“When the I-stuff is created, it nourishes the maker – not only the viewer, but the maker too. For some reason, the process of making things which are alive enlarges us, deepens our experience. I feel more alive for having done it. It is like food … What is the reason for this ‘food-like’ character of the making process?
It is amazing to fully grasp the impact of making something beautiful. Have you experienced the fact that when you make a beautiful thing, you feel happy for days, sometimes for one or two whole days, the feeling that something wonderful and important has happened in you, live on in you? And the reverse is true, also. When you make something ugly, you may be depressed for days. A feeling of gloom and dissatisfaction hangs over you. You can’t get over it.
This little discussed effect is, from an empirical standpoint, extraordinary … Why should such a deep effect exist? Why is beauty so much connected with our well-being, our happiness?
… When I manage, at some level, to make life (in a big thing or a small thing), I feel more alive. I feel more whole, myself. On the other hand, so long as I am making stuff that does not have life in it, I feel dull, listless oppressed. And even then, when I am feeling dull and listless like that … the tiniest success … all at once I wake up, I feel joyful and happy … It seems that the smallest success in making life extends and fills my experience for hours or days. The absence of it starves me.
The positive feeling I have described does not come merely from the activity of making. It comes about only when the field of living centers is actually achieved. Indeed, cases of making where living structure is not achieved have a tense, unresolved feeling associated with them, that is more like frustration than satisfaction, even when a thing is actually made and finished.
… There is a direct connection between the living structure of the world and the achieved person-ness we experience in ourselves.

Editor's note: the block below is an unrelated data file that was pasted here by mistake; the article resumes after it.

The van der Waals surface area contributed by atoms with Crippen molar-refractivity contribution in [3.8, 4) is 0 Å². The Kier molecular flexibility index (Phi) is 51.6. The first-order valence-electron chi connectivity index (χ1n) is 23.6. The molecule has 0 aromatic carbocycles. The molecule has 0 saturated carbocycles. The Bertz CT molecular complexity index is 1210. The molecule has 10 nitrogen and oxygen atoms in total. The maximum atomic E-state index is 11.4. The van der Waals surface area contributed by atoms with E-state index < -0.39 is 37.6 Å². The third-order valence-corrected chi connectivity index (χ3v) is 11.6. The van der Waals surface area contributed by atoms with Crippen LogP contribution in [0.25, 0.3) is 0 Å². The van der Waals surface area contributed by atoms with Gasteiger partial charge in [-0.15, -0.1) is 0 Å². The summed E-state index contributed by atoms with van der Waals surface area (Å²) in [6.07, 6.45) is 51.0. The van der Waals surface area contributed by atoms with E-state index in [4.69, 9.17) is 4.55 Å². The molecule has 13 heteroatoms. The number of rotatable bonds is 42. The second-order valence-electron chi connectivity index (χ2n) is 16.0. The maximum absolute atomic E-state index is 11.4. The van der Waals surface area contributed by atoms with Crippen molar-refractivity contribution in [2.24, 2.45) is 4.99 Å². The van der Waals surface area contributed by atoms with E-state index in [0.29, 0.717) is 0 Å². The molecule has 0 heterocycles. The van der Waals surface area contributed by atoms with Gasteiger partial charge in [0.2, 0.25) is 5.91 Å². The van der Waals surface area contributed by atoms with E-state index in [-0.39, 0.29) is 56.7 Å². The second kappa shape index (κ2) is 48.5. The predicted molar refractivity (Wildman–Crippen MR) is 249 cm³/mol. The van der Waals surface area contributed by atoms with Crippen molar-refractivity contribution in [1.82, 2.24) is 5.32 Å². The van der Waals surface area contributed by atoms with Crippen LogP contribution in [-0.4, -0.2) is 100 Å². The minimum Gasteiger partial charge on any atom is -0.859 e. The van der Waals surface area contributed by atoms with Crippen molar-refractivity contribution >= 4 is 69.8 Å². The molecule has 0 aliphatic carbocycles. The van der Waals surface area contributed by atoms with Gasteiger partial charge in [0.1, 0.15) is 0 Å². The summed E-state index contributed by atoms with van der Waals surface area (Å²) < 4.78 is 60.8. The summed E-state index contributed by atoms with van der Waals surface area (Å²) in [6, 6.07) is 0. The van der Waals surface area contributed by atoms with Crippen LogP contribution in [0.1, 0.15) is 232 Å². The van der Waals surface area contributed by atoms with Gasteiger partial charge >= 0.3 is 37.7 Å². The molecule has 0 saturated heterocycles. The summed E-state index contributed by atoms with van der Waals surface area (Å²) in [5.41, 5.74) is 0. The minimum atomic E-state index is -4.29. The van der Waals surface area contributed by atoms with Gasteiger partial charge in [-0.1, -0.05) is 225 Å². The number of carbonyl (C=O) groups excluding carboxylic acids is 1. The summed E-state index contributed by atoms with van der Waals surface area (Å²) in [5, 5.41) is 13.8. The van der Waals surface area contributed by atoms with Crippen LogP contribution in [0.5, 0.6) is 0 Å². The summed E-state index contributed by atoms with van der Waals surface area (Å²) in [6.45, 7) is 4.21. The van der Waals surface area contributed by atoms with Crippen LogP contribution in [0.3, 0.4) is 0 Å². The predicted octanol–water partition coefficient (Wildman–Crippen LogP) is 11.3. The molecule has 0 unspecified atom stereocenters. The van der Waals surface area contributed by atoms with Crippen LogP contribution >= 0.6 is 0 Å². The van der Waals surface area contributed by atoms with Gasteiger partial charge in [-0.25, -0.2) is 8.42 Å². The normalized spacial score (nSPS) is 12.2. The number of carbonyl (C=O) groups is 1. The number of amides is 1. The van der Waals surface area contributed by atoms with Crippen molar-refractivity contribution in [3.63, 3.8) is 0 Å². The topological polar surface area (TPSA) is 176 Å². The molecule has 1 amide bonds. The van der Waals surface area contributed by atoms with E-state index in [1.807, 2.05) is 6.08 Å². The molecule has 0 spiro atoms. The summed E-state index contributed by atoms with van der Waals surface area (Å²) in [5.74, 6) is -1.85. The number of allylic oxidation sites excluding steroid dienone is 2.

This connection is similar to the typical relation between centers in any system of wholeness. The intensity of one center (its degree of life), is directly dependent upon the intensity of other centers within that wholeness.
Now, of course, a person is also a living structure, also a field of centers, also a wholeness. This field, like any other, is therefore also linked to the intensity and wholeness of the other centers and other fields immediately round about. Thus, the relation between a person’s own wholeness, and the wholeness of things in that person’s immediate environment, is a direct consequence of a thing which he is trying to make.
… The patterns in A Pattern Language and the fifteen properties in The Phenomenon of Life [The Nature of Order – Book 1], help to create a mental state in which you are allowed to experience and develop your most vulnerable personal nature. The properties open the door to feelings which you have, but which are suppressed. Thus, although the mechanical application of the fifteen properties is not very desirable, even that mechanical process has some positive role. The more you use the properties, the more you find out that they create structures which correspond to your feeling. And this gives you permission, more and more, to liberate your feeling, to rely on it.
… Thus, paradoxically, it is only when you finally are personal, when you really put your humanness into the things you make, that you genuinely reach the wholeness we call order … But first you need access to the structure of wholeness in order to be human, in order to be personal, and to be able to place your personal feeling out into the world.
… Just as the centers on one part of the world nourish the other living centers near them, so the person who is also a center, is nourished by this appearance of wholeness. It is as if each contribution to the I enlarges each other window to the I … Each of us participates in the I. Each enlargement of the I enlarges each of us.“
Christopher Alexander – The Nature of Order – Book 4: The Luminous Ground